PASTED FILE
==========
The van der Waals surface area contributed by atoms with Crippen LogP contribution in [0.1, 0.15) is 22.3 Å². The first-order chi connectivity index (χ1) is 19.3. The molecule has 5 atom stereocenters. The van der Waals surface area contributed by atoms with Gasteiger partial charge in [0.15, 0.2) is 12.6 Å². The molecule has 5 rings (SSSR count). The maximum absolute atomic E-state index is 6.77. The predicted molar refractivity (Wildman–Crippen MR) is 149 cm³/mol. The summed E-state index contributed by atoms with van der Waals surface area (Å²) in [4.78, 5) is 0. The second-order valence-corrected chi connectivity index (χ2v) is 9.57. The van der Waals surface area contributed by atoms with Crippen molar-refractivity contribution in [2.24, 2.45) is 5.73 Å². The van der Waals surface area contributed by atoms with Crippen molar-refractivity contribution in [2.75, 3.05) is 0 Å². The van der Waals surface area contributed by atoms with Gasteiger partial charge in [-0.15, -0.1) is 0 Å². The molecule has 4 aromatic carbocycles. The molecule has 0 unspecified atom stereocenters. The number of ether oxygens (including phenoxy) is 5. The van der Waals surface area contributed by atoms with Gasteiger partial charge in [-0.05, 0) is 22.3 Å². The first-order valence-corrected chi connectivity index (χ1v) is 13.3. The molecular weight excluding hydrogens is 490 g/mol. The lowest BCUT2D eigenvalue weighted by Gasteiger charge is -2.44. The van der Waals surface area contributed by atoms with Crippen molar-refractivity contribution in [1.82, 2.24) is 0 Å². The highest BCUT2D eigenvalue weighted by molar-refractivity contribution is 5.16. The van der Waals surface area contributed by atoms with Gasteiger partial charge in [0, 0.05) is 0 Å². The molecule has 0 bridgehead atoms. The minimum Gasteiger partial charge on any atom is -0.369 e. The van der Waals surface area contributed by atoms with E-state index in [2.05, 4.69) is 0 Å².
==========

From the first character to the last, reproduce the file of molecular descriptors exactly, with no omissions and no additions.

The van der Waals surface area contributed by atoms with Crippen LogP contribution in [0.1, 0.15) is 22.3 Å². The first-order chi connectivity index (χ1) is 19.3. The molecule has 5 atom stereocenters. The van der Waals surface area contributed by atoms with Gasteiger partial charge in [0.15, 0.2) is 12.6 Å². The molecule has 5 rings (SSSR count). The maximum absolute atomic E-state index is 6.77. The predicted molar refractivity (Wildman–Crippen MR) is 149 cm³/mol. The summed E-state index contributed by atoms with van der Waals surface area (Å²) in [4.78, 5) is 0. The second-order valence-corrected chi connectivity index (χ2v) is 9.57. The van der Waals surface area contributed by atoms with Crippen molar-refractivity contribution in [2.24, 2.45) is 5.73 Å². The van der Waals surface area contributed by atoms with Crippen molar-refractivity contribution in [2.75, 3.05) is 0 Å². The van der Waals surface area contributed by atoms with Gasteiger partial charge in [-0.15, -0.1) is 0 Å². The molecule has 4 aromatic carbocycles. The molecule has 0 unspecified atom stereocenters. The number of ether oxygens (including phenoxy) is 5. The van der Waals surface area contributed by atoms with Gasteiger partial charge in [-0.05, 0) is 22.3 Å². The first-order valence-corrected chi connectivity index (χ1v) is 13.3. The molecular weight excluding hydrogens is 490 g/mol. The lowest BCUT2D eigenvalue weighted by Gasteiger charge is -2.44. The van der Waals surface area contributed by atoms with Crippen molar-refractivity contribution in [1.82, 2.24) is 0 Å². The highest BCUT2D eigenvalue weighted by molar-refractivity contribution is 5.16. The van der Waals surface area contributed by atoms with Gasteiger partial charge in [0, 0.05) is 0 Å². The molecule has 0 bridgehead atoms. The minimum Gasteiger partial charge on any atom is -0.369 e. The van der Waals surface area contributed by atoms with E-state index in [2.05, 4.69) is 0 Å².